Simon Johnson is right to worry about the SEC being overmatched by existing interests in securities markets. I think the biggest problem is that the people with the access to the data that needs to be analyzed are embedded in the status quo.
So I think the CME — in the interests of proving the liquidity benefits of HFT — should release the tape of the 100,000 or so trades that took place on the June e-mini contract on May 6, 2010 from 2:43 pm to 2:50 pm with the trader names removed, but identified as trader 1, trader 2, trader … etc. Ideally the tape should include orders that were outstanding at 2:43 and orders that were placed, but not filled. Of course the tape needs to include precise time tags down to the microsecond, if that is relevant to the sequencing of trades.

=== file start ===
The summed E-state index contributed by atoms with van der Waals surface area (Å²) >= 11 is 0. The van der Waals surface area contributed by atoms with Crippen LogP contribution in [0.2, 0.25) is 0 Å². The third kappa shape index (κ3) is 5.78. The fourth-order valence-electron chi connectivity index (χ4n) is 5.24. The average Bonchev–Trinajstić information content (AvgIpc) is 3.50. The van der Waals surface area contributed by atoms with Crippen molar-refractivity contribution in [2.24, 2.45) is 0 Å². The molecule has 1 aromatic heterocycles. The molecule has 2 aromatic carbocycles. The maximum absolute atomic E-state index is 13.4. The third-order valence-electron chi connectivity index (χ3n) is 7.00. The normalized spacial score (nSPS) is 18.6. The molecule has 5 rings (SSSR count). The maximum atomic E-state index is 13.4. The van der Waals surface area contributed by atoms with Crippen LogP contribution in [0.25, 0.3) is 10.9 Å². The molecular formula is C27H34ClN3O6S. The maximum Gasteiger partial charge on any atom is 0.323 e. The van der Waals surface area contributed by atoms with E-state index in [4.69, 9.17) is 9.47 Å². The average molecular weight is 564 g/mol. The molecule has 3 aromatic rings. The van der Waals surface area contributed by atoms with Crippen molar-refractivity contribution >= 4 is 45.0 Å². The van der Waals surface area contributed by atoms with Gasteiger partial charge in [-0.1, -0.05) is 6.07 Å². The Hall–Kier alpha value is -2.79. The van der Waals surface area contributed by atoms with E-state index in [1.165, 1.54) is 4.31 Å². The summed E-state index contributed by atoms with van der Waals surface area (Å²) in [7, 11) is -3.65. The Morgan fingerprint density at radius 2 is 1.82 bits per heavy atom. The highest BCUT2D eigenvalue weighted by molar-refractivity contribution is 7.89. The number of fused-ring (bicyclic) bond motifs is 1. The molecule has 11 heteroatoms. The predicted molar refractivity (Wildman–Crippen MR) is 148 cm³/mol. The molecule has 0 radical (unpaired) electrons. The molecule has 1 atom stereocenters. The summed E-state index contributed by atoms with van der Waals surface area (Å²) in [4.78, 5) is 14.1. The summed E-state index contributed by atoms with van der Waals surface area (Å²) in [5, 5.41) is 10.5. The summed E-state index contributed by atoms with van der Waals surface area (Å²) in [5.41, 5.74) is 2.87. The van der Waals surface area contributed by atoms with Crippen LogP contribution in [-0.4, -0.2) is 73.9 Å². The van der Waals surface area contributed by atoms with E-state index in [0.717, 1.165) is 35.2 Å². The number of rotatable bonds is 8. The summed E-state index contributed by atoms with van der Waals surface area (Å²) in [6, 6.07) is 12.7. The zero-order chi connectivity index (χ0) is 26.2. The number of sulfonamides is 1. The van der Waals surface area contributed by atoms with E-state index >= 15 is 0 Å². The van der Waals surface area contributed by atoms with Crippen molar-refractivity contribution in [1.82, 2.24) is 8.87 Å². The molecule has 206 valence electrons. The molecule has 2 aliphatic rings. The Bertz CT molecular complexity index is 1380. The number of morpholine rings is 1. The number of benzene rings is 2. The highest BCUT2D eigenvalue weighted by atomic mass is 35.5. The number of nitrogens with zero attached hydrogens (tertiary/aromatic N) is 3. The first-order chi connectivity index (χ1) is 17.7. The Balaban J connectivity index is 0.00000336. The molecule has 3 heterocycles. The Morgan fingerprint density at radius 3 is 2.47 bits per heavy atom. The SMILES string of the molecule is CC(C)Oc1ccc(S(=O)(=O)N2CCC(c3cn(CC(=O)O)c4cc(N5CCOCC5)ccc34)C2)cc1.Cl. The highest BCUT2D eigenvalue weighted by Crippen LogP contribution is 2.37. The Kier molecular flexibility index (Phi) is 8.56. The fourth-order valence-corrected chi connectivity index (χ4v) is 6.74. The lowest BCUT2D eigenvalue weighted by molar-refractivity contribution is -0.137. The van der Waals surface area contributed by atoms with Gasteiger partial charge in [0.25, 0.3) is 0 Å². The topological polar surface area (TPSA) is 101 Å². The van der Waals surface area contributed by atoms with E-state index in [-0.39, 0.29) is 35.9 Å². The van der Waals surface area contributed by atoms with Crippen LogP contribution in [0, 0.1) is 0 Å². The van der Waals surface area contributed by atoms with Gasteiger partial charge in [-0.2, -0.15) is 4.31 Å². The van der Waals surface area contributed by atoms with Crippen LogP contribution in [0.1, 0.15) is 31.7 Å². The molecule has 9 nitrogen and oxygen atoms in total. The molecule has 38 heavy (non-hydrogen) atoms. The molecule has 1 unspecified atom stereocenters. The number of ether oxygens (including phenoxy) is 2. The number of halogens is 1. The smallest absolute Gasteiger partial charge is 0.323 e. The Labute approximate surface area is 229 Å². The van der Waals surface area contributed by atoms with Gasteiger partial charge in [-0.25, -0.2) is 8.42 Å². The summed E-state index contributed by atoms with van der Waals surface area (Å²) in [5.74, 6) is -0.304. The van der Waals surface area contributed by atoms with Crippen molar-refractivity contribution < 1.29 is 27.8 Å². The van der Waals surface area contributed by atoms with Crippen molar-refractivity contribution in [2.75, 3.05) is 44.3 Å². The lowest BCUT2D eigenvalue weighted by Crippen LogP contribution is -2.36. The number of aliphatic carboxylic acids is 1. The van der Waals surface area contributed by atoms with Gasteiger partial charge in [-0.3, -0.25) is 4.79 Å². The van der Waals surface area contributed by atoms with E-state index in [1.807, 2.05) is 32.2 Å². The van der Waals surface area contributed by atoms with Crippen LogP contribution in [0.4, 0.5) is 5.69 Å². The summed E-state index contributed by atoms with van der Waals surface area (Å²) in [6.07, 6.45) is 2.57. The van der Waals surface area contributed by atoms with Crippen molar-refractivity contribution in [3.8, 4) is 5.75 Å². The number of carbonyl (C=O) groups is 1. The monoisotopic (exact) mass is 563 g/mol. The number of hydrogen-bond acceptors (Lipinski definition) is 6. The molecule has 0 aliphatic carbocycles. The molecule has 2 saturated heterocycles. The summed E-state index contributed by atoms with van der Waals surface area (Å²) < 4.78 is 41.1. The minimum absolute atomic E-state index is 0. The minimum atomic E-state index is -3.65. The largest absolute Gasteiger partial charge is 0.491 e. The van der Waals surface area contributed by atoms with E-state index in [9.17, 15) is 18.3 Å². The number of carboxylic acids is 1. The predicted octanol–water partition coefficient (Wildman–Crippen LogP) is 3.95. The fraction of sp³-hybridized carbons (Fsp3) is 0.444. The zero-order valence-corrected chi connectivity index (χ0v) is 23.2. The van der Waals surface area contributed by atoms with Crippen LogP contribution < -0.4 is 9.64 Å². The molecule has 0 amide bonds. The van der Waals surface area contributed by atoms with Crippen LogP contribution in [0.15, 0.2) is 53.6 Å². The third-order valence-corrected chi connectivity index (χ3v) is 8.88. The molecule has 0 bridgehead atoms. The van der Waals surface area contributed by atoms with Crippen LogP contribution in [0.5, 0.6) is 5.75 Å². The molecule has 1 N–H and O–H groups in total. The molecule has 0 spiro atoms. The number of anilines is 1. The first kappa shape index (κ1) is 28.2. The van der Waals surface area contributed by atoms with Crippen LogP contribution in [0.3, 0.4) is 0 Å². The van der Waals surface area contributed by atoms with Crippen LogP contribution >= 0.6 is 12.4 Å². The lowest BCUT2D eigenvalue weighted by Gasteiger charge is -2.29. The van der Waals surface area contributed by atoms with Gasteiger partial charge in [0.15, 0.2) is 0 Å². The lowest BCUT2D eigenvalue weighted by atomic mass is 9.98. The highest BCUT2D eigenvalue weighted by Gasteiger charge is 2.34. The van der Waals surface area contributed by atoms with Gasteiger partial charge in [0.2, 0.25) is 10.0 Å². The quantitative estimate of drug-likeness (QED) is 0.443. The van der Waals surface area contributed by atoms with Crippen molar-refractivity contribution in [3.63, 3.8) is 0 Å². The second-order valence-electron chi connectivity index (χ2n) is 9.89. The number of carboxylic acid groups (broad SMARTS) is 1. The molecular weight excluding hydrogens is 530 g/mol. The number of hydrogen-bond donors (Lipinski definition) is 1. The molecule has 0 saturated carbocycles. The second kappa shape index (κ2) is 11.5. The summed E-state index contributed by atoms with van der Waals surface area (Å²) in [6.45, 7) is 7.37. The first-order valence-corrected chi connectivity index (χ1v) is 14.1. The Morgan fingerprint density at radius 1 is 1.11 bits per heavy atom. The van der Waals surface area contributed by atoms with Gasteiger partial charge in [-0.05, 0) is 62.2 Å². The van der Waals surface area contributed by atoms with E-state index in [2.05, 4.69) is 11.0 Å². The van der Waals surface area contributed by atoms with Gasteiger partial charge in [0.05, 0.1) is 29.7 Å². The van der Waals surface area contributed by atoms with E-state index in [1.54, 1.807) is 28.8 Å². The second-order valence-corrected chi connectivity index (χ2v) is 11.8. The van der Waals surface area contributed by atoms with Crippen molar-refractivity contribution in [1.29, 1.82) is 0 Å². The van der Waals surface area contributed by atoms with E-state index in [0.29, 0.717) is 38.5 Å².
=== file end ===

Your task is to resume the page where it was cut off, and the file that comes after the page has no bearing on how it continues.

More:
Note that the release of trade and order data (without any trader tags) for all exchange traded products should be considered the norm — after all these are public exchanges and none of this data should be in any way privileged. The information on traders is clearly a much more delicate matter — but if high frequency traders wish to defend their role in markets they will have to do so on the basis of data and not on the basis of unverifiable claims.
Failure to release this data for analysis will mean that HFT remains a complete black box and that the public is being asked once again to trust entrenched interests to tell the truth about what goes on in these markets.
Update: It’s very disturbing to realize that according to an SEC commissioner (via Alphaville) the SEC even now may not have this data set. Thus, the challenge for the SEC isn’t just one of analyzing millions of trades, but of gathering the raw data to analyze. Not good.